In the Substitute, Chrissie Tate is a wife to Michael and a mother to their three-year-old, Holly. She is also a drama queen. Chrissie’s marriage is happy. But she can’t stop grieving for her dead mother. Even though years have passed. She frantically worries about protecting her young daughter—from falls, and from her neighbors. So, when a stranger comes to her door with a strange proposal, she eventually invites him in.
“Tell me, Mrs. Tate have you ever experienced grief? What if I could ensure that you never had to experience that again, Mrs. Tate? Would that be something that might interest you?“
The stranger, named Joseph, claims he works for the government. Chrissie quickly names three people who she wants to save from death. She chooses Holly, Michael, and her best friend, Wendy. Then, Joseph reveals the catch.
“If you want to prevent the death of your loved ones, then you need to select the people you want to die instead.“
In a parallel plot set in 1980, Michael has found a virus that can reanimate recently dead mice. The time the mice live again is short—only days in 1980. But how would the virus act forty years later when Chrissie was visited by Joseph?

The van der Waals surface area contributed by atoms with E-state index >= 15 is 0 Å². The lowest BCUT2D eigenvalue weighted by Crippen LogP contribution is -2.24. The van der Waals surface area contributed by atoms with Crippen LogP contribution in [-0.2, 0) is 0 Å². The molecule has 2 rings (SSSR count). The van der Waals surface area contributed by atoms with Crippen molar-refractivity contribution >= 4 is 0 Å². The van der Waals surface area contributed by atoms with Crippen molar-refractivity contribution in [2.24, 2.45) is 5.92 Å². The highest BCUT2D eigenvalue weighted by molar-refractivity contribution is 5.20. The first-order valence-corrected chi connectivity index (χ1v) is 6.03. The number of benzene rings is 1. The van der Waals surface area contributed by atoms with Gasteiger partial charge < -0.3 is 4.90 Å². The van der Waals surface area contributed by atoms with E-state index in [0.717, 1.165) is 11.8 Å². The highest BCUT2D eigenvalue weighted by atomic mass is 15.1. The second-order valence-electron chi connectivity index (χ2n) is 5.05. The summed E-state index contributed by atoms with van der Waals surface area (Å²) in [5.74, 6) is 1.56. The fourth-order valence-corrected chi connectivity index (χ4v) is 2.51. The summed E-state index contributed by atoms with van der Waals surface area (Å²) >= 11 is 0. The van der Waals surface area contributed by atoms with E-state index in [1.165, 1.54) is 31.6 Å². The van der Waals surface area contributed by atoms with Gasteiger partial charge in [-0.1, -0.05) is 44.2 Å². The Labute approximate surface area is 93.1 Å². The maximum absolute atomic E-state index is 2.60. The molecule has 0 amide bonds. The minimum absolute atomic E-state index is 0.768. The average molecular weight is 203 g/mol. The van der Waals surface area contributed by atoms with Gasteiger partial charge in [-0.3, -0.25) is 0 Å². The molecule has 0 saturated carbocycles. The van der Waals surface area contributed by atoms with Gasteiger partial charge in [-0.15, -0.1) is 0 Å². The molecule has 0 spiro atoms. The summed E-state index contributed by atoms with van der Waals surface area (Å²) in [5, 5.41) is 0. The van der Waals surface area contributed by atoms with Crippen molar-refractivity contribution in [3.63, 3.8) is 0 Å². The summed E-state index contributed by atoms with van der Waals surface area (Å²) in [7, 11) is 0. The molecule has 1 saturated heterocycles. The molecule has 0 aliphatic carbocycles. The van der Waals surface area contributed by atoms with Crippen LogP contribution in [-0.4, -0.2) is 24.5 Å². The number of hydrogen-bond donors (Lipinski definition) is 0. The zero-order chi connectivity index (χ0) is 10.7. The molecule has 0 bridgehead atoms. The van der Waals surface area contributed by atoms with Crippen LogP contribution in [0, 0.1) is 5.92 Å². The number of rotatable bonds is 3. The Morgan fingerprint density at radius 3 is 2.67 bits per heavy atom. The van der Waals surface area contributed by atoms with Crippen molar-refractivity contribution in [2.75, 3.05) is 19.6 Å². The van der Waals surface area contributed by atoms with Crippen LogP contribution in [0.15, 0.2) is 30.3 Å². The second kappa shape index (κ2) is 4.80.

It is an interesting idea to mix a Michael Crichton-type medical thriller with a domestic suspense plot. Science going horribly wrong hasn’t really been popular for decades. And, that part of the book is my favorite part.
I’m bored with the “family with secrets” thriller style that has been so popular the past few years. Chrissie’s full-blown panic, PTSD, and epic worrying are not supported with either rational underpinnings or a mental health issue. She’s just annoying.
That said, the Substitute does have an intriguing plot. It makes you wonder what you would do if Joseph stopped by your house one evening. 4 stars!
Thanks to Amazon Publishing UK and NetGalley for a copy in exchange for my honest review.